I’m learning a lot about myself through meditation, including the ability to look deep inside myself objectively. Finding my inner flaws isn’t much fun, but it is necessary to make me a better person.
Because I am diabetic, I try to monitor what I eat. The inner problem that I’ve uncovered through meditation is that I overeat. Delving deeper into my inner self, I eat like I do because I feel bad about myself.
I eat when I feel lonely. I eat when I feel depressed. I eat when I’m bored. I don’t treat food as something to be enjoyed; I treat food as a security blanket to trick myself into believing that I feel good when I don’t.
Identifying a problem is one thing. Correcting that behavior is something else altogether. I must adjust my behavior and my attitude, and emotions. I must teach myself that I’m nowhere near starvation and that the “hunger” I feel is in my head. I have to find constructive ways to deal with that feeling.
I can overcome this problem now that I understand it better. Once again, meditation has helped me in ways I never imagined.
Now and then, I miss eating at a restaurant. The pandemic has made the idea not just unpopular, but pardon the pun, distasteful to Hal and me. Each time we think about going to a restaurant and enjoying a relaxing meal, we remember that it is a risk that exposes us both to the virus. Dining out is an unnecessary risk, so why bother?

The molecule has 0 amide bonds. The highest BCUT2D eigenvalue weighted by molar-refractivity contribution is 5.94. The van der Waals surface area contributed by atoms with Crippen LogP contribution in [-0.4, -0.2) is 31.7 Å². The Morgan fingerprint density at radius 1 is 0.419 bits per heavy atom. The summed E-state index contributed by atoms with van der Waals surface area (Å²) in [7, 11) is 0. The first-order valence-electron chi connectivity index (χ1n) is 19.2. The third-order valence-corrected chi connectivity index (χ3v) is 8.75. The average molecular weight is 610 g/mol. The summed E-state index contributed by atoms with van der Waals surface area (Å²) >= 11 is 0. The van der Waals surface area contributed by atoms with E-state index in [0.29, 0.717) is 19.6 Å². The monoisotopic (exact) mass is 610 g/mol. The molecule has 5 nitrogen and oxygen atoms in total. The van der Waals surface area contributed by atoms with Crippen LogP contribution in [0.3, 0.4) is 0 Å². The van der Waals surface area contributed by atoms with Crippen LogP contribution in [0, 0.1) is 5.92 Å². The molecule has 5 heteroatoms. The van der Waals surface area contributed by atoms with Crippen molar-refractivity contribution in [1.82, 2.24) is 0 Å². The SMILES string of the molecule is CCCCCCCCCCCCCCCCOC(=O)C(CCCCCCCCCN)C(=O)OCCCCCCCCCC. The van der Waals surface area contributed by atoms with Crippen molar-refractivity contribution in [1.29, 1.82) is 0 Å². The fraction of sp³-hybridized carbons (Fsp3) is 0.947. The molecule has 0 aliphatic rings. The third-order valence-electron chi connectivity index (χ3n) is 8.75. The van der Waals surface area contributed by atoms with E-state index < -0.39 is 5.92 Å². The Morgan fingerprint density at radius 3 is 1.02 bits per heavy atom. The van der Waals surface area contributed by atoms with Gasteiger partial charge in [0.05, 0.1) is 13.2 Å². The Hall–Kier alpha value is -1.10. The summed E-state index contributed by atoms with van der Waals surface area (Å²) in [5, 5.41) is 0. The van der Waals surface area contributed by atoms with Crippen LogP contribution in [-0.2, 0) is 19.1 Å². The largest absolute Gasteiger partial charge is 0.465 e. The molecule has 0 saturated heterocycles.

We have a few restaurants near us, and they are highly regarded on Yelp. Still, we cannot bring ourselves to go there and eat. We have compromised and ordered delivery, but that’s as brave as we’re prepared to be now.
Dining out used to be a part of our life. Now things are different, and there’s no way to know when we might venture out to eat again.
One of the benefits of meditation is learning my limitations. Some things are out of my control, and most of the time, that won’t change without extreme effort. Therefore, I know to focus my attention on the things I can control.
Each day is a new adventure and a unique opportunity to exercise my meditation skills, as well as my acceptance skills. I am so much calmer because I subconsciously begin meditating when I encounter a problem. In the past, I would let my emotions run wild, and I would end up physically and emotionally exhausted. The difference is notable! I know that I’m on the right path.
A great quote about meditation comes in handy when people ask me about meditation. “I don’t gain anything from meditation. Instead, I lose the anger, stress, anxiety, and other toxic reactions that harm me.”
Each day is a new and unique journey, but I react to it in the same way. I am filled with wonder and gratitude for the day itself and meditating to preserve that feeling.